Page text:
'Police entrance interview results marked in pencil to be manipulated by Minister Soylu'
Journalist Tolga Şardan has written about allegations of how interview results for the police entrance exams were marked in pencil, instead of pen, so that they can be manipulated during the approval process by Interior Minister Süleyman Soylu.
In a column on April 21, journalist Tolga Şardan from online news outlet T24 wrote about the allegations detailing how interview results for police entrance exams were manipulated and how Interior Minister Süleyman Soylu was effective in this process.
Şardan wrote that every candidate is evaluated based on three criteria: the Public Personnel Election Exam (KPSS) result counts as 25 percent of the total mark, the physical and sports exam counts as 25 percent; and the interview counts as 50 percent.
He said that 180,000-200,000 people on average apply for a police entrance exam for which only 10,000 candidates are usually accepted.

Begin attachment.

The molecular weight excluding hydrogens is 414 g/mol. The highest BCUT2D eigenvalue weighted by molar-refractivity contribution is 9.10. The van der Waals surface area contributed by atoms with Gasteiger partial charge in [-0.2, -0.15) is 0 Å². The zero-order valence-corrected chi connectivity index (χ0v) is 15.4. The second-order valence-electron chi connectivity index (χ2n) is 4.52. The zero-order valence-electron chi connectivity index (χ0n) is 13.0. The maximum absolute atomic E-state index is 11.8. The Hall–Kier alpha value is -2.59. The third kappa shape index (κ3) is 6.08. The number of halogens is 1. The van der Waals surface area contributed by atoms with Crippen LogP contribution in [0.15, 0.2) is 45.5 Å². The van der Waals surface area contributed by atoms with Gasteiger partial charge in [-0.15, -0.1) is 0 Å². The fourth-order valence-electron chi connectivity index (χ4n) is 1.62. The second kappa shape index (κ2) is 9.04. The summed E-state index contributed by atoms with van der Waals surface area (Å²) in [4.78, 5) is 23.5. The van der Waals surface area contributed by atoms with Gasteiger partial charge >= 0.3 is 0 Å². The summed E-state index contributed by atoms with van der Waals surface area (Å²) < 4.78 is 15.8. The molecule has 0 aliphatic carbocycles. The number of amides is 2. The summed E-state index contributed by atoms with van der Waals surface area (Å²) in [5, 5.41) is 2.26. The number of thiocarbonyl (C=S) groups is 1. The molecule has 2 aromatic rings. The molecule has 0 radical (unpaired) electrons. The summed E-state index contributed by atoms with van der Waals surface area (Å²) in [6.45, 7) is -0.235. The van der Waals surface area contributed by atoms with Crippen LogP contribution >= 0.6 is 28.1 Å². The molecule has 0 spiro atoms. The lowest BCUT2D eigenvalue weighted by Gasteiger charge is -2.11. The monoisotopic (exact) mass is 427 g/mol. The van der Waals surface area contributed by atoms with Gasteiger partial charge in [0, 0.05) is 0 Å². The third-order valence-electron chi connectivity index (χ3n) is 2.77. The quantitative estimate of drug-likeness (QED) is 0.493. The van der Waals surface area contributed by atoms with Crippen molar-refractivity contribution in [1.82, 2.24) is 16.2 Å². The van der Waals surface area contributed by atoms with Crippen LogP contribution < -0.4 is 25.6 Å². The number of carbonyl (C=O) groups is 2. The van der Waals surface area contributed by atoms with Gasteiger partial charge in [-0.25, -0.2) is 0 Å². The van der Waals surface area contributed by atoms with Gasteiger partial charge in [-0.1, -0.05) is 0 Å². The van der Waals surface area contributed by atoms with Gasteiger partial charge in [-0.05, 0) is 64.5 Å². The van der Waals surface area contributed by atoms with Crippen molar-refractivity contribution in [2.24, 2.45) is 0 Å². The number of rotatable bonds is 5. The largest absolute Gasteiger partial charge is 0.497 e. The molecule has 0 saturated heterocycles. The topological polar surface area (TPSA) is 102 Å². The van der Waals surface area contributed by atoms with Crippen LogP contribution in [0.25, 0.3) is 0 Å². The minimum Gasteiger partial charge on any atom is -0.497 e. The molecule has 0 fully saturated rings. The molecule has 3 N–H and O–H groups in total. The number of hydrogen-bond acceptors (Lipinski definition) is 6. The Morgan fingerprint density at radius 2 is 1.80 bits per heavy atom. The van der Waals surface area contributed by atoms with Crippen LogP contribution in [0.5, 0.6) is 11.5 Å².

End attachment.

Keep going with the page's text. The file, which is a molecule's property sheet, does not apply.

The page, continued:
He said that the interview commission writes the candidates’ performance and grades them accordingly in pencil. “And how are the results recorded after being obtained through the average of three exams of the candidate? Yes, you guessed it, again with pencil!” Şardan wrote.
These draft lists including the candidates’ marks are then sent to the Interior Ministry and “analyzed by the current Minister Süleyman Soylu,” he wrote. Soylu then “evaluates” the candidates himself, using the notes given to him, and then the lists are sent back to the Police Academy once again.
“There is no deadline for Minister Soylu’s evaluation. Sometimes the lists stay at the ministry for months. And at that stage, interview marks that were given by the exam commissions are being revised!” the journalist wrote.
“At the end, the interview marks are being changed, and exam results take their final shape.”
Several reports published previously have shown how nepotism has thrived under the ruling Justice and Development Party (AKP), exposing the names of relatives and friends of AKP members who either bypassed the interview or KPSS to get public jobs and climbed the public service ladder.
Şardan also wrote that the candidates received their final grades in documents written in pen.